Forced by a presidential directive, government-owned Coal India is likely to sign fuel supply agreements with at least 50 power companies after a board meeting next week.
The board, on the urging of six independent members, had earlier turned down a government directive to commit at least 80 per cent supply to power companies.
It is likely to meet on April 16 to approve FSAs for a combined 28,000 Mw of projects commissioned before December last year.
The signing would break a three-year logjam with consumers over supply commitments.
Last week, a Rashtrapati Bhavan directive was issued to Coal India to sign the supply pacts.
"The board would meet on April 16 and 17 to approve the FSAs. This is merely a formality after the President's directive," a senior official from the coal ministry told Business Standard.
One of the board members has said they were planning to sign FSAs with at least 50 companies after the meeting.
"These include NTPC, Damodar Valley Corporation, PSEB and also private companies like Reliance Power and Tata Power.
"The agreement would be for supplying, may be, about 70-80 million tonnes (annually) for these companies," he said.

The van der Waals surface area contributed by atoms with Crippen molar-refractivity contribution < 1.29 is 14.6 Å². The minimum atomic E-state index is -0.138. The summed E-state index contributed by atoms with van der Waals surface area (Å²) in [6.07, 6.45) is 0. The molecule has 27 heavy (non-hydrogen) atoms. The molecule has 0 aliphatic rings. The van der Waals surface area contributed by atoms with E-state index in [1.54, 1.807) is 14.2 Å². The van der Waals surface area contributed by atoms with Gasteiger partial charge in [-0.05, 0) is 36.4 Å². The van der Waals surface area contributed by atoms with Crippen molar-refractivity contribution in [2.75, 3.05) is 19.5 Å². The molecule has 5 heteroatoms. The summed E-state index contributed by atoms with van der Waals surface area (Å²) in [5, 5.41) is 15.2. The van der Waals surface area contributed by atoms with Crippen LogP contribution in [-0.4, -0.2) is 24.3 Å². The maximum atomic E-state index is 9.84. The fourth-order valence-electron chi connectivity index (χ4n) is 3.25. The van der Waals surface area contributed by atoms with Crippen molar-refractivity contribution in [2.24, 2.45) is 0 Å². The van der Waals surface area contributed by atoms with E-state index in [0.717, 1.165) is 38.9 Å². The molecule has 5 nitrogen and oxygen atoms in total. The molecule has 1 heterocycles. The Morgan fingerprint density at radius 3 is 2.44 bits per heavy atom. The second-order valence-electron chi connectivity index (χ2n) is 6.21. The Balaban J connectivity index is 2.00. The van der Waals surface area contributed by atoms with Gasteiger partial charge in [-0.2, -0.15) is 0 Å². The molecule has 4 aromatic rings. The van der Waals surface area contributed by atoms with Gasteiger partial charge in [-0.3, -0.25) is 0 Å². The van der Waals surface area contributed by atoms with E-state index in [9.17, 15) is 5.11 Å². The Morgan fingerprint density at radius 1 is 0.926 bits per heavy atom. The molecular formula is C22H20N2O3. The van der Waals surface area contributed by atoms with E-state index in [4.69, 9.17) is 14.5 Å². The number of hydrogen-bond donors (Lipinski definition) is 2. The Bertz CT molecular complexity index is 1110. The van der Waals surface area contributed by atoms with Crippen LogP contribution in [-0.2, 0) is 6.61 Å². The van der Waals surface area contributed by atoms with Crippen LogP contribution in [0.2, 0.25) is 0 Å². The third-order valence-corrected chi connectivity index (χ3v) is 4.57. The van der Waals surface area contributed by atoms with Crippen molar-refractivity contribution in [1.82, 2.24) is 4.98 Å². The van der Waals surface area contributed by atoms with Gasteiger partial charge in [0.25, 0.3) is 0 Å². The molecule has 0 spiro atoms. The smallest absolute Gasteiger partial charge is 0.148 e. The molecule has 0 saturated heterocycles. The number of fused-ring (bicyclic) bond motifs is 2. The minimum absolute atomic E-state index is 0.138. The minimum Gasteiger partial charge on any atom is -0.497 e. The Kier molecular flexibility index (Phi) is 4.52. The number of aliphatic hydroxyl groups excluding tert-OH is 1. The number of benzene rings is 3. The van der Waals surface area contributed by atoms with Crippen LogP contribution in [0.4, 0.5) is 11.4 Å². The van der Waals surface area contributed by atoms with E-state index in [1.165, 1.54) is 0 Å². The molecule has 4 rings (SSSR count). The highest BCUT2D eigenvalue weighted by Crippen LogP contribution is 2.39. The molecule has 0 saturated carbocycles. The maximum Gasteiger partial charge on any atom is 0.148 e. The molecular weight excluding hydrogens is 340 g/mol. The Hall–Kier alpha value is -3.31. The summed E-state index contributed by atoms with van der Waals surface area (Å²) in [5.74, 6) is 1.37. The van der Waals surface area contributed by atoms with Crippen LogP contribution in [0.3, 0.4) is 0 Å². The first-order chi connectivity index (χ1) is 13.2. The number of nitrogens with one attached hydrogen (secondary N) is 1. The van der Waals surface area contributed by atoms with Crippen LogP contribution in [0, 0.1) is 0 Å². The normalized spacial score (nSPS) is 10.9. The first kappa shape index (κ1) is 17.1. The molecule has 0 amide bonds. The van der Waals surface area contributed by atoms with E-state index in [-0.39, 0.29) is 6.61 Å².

The ministry official hinted that honouring the directive would mean supplying an extra 240 millio tonnes coal to power firms, in addition to the 306 mt being supplied currently.
An 18-member delegation of the country's most powerful companies in the power sector -- including Tata Sons' chairman Ratan Tata and Anil Dhirubhai Ambani Group chairman Anil Ambani -- had flagged concerns over constrained supply in a meeting with Prime Minister Manmohan Singh.
Singh had later asked Coal India to supply coal at 80 per cent commitment.
The Maharatna miner, grappling with a severe output crunch due to delayed environmental clearances, has signed only three FSAs with power firms since March 2009.
It has since been supplying coal on a memorandum of understanding basis.
These MoUs not only bind Coal India to a low commitment level of 50 per cent, but are non-enforceable.